In an Ash Canyon backyard

Southeast of Tucson, the vegetation changes to an oak grassland and pinyon pine mix, and the tongues of mountains dipping down to the grassland valley create canyons well worth exploring for their scenic beauty as well as the wildlife they harbor.

Ash Canyon, Arizona

The oak grassland habitat of Ash Canyon area, southeast of Tucson.

In the backyard of MJ Ballator’s amazing garden at the Ash Canyon B&B, dozens of feeders of all types and sizes attract most of the avian wildlife and some of the mammals as well.  A few examples of what we saw over the couple of hours we spent there…

Mexican Jay

An extended family of about 30 Mexican Jays patrols the backyard, helping themselves to suet, peanuts, and more.  They are larger (and prettier) than the western Scrub Jay.

Acorn Woodpeckers

Acorn Woodpeckers are in charge here. They dominate the feeders, even excluding the jays from their favorite suet feeder. Males and females differ in the amount of black on the top of their head. Males on the left have more red, females on the right have more black.

Ladderback Woodpecker

Ladderback Woodpecker male, molting a few of its crown feathers

Gila Woodpecker

Gila Woodpecker (male) — close relative of our eastern Red-bellied Woodpecker

Curve-billed Thrasher

Curve-billed Thrasher

Bewick's Wren

Bewick’s Wren

Inca Dove

Tiny Inca Dove

White-winged Dove

Much larger White-winged Dove



Audubon's Warbler

Audubon’s Warbler, the western equivalent of what we usually refer to as Yellow-rumped Warbler, but now considered a separate species (again).

and there were more, too many to include.  We missed the best time to visit here by over a month.  In September, visitors can find all 15 species of hummingbirds that reside or migrate through southeastern Arizona.  This is a must visit place!!

7 thoughts on “In an Ash Canyon backyard

  1. Your postings are my small heaven everyday. I’m wondering how long could we keep and see the scenery and wildlife as they are now. When I’m retired, could I really see them there?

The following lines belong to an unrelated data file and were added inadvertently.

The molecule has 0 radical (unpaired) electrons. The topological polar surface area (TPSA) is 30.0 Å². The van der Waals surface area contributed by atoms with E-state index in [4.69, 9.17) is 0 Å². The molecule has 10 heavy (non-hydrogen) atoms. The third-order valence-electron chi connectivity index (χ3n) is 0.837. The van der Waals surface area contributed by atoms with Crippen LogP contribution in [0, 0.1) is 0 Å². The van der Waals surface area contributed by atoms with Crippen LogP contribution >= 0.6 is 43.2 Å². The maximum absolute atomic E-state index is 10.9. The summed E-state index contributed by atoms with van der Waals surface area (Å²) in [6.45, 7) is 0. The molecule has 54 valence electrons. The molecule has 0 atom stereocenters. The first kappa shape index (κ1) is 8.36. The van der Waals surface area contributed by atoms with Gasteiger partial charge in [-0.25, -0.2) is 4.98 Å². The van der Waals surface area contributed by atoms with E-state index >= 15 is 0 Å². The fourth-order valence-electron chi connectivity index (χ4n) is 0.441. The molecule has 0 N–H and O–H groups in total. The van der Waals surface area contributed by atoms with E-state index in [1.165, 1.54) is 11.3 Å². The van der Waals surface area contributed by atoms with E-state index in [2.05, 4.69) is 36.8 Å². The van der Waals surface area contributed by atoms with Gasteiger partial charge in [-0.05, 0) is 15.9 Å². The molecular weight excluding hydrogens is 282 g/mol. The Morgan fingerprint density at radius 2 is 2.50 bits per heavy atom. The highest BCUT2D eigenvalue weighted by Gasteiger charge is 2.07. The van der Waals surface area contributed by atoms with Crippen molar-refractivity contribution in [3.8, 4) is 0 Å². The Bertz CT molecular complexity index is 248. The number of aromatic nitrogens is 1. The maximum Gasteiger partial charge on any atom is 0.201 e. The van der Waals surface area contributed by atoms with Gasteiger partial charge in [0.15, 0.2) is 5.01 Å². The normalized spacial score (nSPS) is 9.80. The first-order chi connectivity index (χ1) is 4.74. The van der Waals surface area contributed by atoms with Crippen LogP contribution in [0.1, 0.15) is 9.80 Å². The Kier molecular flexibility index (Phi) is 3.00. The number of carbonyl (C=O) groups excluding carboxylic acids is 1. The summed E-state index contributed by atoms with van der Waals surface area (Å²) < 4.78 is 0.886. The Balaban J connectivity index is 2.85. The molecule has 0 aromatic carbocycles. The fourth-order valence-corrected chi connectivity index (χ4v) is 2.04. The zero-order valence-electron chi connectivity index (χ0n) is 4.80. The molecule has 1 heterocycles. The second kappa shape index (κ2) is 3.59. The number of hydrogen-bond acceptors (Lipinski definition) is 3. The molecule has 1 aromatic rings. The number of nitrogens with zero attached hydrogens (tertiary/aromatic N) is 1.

2. I thought it was a must-vist place too, and now I’m more than a visitor. I’m a resident. During the summer of 2015, I went out in the desert that borders Tucson Mountain Park almost every morning, taking notes. And nearly every day, I discovered something new. The purple martins are especially interesting. They are the only ones in the country that don’t nest in structures built for them by humans. Here they nest in cavities in the saguaros, and their breeding time has changed to take advantage of the increase in the insect population brought on by the monsoons. It is thought that they might be genetically unique.

    Today I was ruing the departure of the black vultures and the lesser nighthawks. I was so busy with freelance editing jobs that I never got to say goodbye this year. A few of the black vultures will hang around all winter, but not many. On the other hand, I was out walking when the white-crowned sparrows arrived, exactly three weeks ago today.

    Tucson and southeast Arizona are indeed a naturalist’s paradise. But I confess I do miss the duck migration along the Great Lakes, though I have gotten a couple of lifers here in Arizona.

    Thanks for all your interesting observations.

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